United Arab Emirates ‘Hacking Mystery’ - New York Times Report
A case that began with a feud in the United Arab Emirates, stretched from the U.S. to India and is now playing out in the British courts offers a rare glimpse into the anatomy of a hack-and-leak operation’ reported the New York Times Business section. The NYT report analyses the hacking attempts of Farhad Azima and Khater Massaad but Radha Stirling, CEO of Due Process International and Detained in Dubai, explains her organisation and her clients, Dr Massaad and Oussama El Omari were also targeted by the regime.
“This is monstrous,” said Radha Stirling, CEO of Detained in Dubai, whose organisation was targeted in an elaborate hacking scheme by the UAE last year. “This is a government employing private sector spies to hack the communications of, and deceitfully obtain information from foreign citizens; citizens of countries who are allies of both the UAE and Israel. By contracting the espionage out to a private firm, the government of Ras Al Khaimah is trying to avoid accountability for spying on foreign nationals outside their jurisdiction; but this is a major breach and the UAE must be called to account.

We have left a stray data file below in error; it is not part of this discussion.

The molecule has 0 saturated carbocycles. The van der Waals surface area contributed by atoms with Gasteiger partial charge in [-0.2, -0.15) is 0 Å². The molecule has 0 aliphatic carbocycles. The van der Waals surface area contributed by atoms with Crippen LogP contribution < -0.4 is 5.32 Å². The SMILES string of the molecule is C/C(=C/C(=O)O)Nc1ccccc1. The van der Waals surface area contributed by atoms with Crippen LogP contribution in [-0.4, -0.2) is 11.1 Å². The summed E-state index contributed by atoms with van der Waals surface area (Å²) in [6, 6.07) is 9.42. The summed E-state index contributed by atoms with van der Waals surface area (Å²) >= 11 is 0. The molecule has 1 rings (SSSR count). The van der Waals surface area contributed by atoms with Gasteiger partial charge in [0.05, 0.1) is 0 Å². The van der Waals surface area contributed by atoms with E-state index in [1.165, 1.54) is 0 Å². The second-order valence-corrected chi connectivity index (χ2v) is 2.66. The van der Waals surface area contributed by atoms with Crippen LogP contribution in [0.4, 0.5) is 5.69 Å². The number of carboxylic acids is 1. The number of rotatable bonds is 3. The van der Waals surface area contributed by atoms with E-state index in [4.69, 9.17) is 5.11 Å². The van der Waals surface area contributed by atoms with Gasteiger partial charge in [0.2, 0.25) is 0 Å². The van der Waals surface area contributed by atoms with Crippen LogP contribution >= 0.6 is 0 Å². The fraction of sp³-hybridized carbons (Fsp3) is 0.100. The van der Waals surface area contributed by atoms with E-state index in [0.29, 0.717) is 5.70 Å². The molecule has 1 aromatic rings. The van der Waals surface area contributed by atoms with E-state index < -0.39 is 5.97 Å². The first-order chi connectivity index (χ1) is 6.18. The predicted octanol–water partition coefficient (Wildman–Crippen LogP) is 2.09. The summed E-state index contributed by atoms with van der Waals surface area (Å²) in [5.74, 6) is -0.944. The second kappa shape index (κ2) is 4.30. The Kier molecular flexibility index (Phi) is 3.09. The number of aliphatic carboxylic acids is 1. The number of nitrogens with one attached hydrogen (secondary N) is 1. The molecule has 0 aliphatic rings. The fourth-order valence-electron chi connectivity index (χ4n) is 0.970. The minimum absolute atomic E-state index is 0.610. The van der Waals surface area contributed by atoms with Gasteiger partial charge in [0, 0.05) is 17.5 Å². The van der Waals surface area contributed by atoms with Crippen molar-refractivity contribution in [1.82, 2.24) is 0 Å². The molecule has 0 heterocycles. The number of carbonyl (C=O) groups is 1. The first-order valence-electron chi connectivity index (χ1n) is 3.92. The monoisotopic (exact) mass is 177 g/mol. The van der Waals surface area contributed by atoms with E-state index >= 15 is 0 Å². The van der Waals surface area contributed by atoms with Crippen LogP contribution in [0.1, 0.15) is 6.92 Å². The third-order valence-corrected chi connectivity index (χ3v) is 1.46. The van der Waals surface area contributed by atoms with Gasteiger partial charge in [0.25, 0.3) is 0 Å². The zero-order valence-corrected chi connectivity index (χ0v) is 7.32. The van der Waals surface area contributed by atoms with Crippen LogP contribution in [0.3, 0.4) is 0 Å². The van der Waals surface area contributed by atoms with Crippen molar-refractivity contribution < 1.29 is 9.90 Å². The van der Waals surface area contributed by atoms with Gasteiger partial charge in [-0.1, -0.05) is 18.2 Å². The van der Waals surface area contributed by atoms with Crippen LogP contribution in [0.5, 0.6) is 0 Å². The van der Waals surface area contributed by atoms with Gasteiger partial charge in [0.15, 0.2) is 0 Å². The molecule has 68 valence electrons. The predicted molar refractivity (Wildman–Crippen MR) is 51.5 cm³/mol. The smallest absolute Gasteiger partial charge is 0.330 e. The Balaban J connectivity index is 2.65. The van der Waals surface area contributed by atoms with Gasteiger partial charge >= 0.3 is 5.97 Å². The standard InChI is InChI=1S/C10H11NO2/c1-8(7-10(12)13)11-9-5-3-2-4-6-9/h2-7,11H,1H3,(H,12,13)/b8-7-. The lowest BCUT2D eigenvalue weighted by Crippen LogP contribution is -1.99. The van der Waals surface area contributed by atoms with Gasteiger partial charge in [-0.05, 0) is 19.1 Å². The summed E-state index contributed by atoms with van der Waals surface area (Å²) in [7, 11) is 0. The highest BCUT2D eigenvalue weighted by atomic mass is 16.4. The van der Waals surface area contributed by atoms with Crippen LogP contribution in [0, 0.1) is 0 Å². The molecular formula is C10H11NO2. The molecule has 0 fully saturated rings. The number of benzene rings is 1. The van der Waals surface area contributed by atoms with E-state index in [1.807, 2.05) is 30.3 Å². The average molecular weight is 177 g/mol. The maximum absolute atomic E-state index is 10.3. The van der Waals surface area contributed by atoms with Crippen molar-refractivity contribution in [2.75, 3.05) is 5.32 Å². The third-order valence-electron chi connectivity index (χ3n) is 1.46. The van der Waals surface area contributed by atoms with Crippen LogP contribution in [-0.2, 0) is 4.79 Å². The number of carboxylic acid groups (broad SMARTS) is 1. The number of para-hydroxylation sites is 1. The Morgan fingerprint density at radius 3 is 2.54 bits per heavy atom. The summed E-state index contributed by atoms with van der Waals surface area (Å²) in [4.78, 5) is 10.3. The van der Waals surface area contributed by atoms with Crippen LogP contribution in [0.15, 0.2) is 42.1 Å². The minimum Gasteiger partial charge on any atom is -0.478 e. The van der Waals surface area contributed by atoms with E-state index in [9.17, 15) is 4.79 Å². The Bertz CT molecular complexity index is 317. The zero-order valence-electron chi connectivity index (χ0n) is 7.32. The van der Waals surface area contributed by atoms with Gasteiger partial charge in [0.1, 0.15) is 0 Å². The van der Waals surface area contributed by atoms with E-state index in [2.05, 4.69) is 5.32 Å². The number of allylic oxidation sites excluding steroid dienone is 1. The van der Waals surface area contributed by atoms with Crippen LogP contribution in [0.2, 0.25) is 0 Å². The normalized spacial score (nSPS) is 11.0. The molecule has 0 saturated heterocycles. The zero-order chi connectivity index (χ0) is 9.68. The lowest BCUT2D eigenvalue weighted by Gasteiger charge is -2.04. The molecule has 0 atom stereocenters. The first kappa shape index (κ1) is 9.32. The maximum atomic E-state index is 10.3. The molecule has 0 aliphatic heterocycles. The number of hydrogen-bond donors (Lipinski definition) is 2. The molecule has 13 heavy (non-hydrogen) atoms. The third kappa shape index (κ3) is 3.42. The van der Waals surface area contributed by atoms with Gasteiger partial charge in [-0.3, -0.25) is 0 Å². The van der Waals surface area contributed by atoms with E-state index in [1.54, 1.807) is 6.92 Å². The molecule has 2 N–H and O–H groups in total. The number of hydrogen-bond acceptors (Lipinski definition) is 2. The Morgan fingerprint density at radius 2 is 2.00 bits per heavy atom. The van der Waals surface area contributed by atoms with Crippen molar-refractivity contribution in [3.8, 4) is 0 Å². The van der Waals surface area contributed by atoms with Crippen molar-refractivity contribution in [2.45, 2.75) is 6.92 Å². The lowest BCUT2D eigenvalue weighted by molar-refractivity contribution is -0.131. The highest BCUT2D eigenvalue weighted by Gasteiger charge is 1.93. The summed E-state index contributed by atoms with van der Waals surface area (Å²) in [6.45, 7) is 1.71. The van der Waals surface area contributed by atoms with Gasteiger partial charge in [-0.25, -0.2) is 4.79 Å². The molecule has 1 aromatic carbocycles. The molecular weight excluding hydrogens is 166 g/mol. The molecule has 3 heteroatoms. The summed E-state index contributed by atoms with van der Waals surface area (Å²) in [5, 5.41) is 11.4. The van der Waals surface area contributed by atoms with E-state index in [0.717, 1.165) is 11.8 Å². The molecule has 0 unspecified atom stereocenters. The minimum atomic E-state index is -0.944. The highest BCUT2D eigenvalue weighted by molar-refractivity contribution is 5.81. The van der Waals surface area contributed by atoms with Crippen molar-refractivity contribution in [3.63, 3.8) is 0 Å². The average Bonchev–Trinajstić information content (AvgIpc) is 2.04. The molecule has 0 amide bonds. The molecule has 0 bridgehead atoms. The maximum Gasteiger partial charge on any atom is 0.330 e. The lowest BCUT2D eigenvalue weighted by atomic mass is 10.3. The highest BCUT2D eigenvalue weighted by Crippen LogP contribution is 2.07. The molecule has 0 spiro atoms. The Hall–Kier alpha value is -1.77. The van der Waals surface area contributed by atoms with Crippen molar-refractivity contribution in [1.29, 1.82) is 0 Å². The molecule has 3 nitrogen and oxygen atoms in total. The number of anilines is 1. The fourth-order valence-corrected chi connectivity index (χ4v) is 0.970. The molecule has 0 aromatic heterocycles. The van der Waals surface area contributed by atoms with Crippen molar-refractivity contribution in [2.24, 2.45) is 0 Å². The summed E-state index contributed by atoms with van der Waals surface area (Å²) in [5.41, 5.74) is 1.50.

“They went to an inordinate amount of trouble to hack my personal communications, which would have given the UAE access to confidential client information, personal details of victims, and the identities of everyone in our support network, with a very obvious intention of then targeting and persecuting those people. The regime is charged with grave human rights violations including torture, false imprisonment, fabrication of evidence, threats and intimidation, endemic corruption; and the list goes on. They want to silence every voice that draws attention to their wrongdoing, and most of those voices belong to people interacting with my device,” Stirling explained.